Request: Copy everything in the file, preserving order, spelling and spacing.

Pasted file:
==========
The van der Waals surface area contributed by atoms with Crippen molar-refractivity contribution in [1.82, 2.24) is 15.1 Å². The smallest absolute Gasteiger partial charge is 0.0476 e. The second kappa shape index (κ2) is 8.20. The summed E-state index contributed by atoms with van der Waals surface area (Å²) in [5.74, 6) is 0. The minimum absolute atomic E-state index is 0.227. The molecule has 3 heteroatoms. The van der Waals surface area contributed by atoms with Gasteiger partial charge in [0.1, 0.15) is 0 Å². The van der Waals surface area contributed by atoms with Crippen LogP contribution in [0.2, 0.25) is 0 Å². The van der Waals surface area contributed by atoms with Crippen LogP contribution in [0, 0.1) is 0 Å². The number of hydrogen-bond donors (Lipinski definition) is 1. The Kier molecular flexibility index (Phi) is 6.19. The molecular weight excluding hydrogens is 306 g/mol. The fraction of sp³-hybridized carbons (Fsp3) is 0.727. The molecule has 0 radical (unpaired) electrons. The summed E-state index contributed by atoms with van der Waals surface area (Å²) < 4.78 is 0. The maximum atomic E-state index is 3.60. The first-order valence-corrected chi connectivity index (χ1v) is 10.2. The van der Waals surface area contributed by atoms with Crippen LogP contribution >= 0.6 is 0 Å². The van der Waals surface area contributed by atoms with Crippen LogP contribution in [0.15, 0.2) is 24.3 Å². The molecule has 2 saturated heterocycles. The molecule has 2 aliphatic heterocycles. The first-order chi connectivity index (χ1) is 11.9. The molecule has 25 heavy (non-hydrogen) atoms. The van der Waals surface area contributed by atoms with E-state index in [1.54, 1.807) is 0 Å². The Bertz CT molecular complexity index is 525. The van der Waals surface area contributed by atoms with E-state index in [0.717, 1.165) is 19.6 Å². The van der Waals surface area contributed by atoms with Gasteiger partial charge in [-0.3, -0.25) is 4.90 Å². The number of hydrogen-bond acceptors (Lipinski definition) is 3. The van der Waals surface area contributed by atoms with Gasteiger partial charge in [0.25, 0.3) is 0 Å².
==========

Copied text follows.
The van der Waals surface area contributed by atoms with Crippen molar-refractivity contribution in [1.82, 2.24) is 15.1 Å². The smallest absolute Gasteiger partial charge is 0.0476 e. The second kappa shape index (κ2) is 8.20. The summed E-state index contributed by atoms with van der Waals surface area (Å²) in [5.74, 6) is 0. The minimum absolute atomic E-state index is 0.227. The molecule has 3 heteroatoms. The van der Waals surface area contributed by atoms with Gasteiger partial charge in [0.1, 0.15) is 0 Å². The van der Waals surface area contributed by atoms with Crippen LogP contribution in [0.2, 0.25) is 0 Å². The van der Waals surface area contributed by atoms with Crippen LogP contribution in [0, 0.1) is 0 Å². The number of hydrogen-bond donors (Lipinski definition) is 1. The Kier molecular flexibility index (Phi) is 6.19. The molecular weight excluding hydrogens is 306 g/mol. The fraction of sp³-hybridized carbons (Fsp3) is 0.727. The molecule has 0 radical (unpaired) electrons. The summed E-state index contributed by atoms with van der Waals surface area (Å²) < 4.78 is 0. The maximum atomic E-state index is 3.60. The first-order valence-corrected chi connectivity index (χ1v) is 10.2. The van der Waals surface area contributed by atoms with Crippen LogP contribution >= 0.6 is 0 Å². The van der Waals surface area contributed by atoms with Crippen LogP contribution in [0.15, 0.2) is 24.3 Å². The molecule has 2 saturated heterocycles. The molecule has 2 aliphatic heterocycles. The first-order chi connectivity index (χ1) is 11.9. The molecule has 25 heavy (non-hydrogen) atoms. The van der Waals surface area contributed by atoms with E-state index in [1.54, 1.807) is 0 Å². The Bertz CT molecular complexity index is 525. The van der Waals surface area contributed by atoms with E-state index in [0.717, 1.165) is 19.6 Å². The van der Waals surface area contributed by atoms with Gasteiger partial charge in [-0.3, -0.25) is 4.90 Å². The number of hydrogen-bond acceptors (Lipinski definition) is 3. The van der Waals surface area contributed by atoms with Gasteiger partial charge in [0.25, 0.3) is 0 Å².